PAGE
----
Elkhurst Bridge

 Built around 1930, the Elkhurst Bridge is a cable suspension bridge with steel uprights and a wooden deck.  It spans the Elk River and connects county roads 5 & 18 to county road 22 in the Village of Elkhurst in Clay County, West Virginia.

 The bridge construction consists of a three span steel cable.  The main anchorage cables are made up of 6 cables with 19 strands each twined together into one rope.  The cables are supported by reinforced concrete anchorages and steel towers supported by reinforced concrete piers.  The substructure units are founded on spread concrete footings.  It is 424 feet and 7 inches in length,8 feet and 4 inches wide (7 feet and 3 inches traffic width) and the deck is constructed with 3 inch by 10 inch timber planks, 8 feet and 4 inches wide.  It also has 6 inch by 6 inch timber wheel guards and a 2 line, inch in diameter cable railing along each side.  The cable connections consist of saddle clamps and the connections in the steel towers utilize both rivets and bolts.  The stringers are spliced together over each floor beam with steel plates and high strength bolts, and tack welded to the top flange of the floor beams.


Extensive repairs were made to the structure in 1941.  The timber floor was replaced, the original timber towers were replaced with the current steel towers and there was improvement to the cable anchorages at the abutments.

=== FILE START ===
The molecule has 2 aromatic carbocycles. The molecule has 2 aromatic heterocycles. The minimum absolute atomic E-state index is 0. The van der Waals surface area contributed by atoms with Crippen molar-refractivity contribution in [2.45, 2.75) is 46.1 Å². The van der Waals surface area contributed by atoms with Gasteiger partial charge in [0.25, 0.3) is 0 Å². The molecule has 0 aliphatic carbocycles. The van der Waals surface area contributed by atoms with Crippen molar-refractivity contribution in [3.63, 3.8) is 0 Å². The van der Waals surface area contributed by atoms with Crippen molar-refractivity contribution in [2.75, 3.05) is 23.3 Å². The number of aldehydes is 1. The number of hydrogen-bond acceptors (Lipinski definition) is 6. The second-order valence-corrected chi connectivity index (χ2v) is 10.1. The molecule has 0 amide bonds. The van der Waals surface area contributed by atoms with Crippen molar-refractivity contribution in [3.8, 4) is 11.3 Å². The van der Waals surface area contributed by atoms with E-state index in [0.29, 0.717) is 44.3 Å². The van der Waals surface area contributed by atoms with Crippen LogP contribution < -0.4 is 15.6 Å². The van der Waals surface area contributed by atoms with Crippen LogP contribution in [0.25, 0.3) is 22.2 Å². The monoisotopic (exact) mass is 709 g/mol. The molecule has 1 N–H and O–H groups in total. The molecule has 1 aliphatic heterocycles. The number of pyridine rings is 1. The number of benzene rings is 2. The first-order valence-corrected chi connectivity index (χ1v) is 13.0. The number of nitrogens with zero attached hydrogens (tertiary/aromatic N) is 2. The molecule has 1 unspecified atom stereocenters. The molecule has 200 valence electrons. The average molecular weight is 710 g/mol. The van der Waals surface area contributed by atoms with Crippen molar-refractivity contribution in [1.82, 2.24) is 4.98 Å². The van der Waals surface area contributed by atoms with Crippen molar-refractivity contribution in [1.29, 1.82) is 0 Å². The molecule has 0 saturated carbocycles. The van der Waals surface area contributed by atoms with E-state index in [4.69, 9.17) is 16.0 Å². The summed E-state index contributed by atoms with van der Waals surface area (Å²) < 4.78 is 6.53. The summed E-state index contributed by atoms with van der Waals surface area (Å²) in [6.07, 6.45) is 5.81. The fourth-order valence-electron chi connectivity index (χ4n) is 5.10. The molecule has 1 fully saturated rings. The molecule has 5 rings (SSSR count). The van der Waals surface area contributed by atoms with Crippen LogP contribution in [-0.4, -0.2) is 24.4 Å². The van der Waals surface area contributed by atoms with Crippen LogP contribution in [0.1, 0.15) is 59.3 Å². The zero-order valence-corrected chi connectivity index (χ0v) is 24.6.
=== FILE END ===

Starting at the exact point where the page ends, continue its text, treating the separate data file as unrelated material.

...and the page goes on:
In 1984, extensive repairs were made including installing new steel stringers to replace the wooden ones and new wood floor beams and new timber deck and wheel guards.  Some hanger clamps were repaired and lubricant was applied to the main suspension cables as well as repairing one of the towers and the saddle blocks if each tower.

Supplemental cables were added at the anchorages and the saddle blocks of each tower in 1985.

In September of 1993 some vertical suspender members were replaced and in 1998 some repairs were made to the towers and some additional vertical suspender members were replaced.

The Elkhurst Bridge was closed to vehicular traffic on March 5, 2003.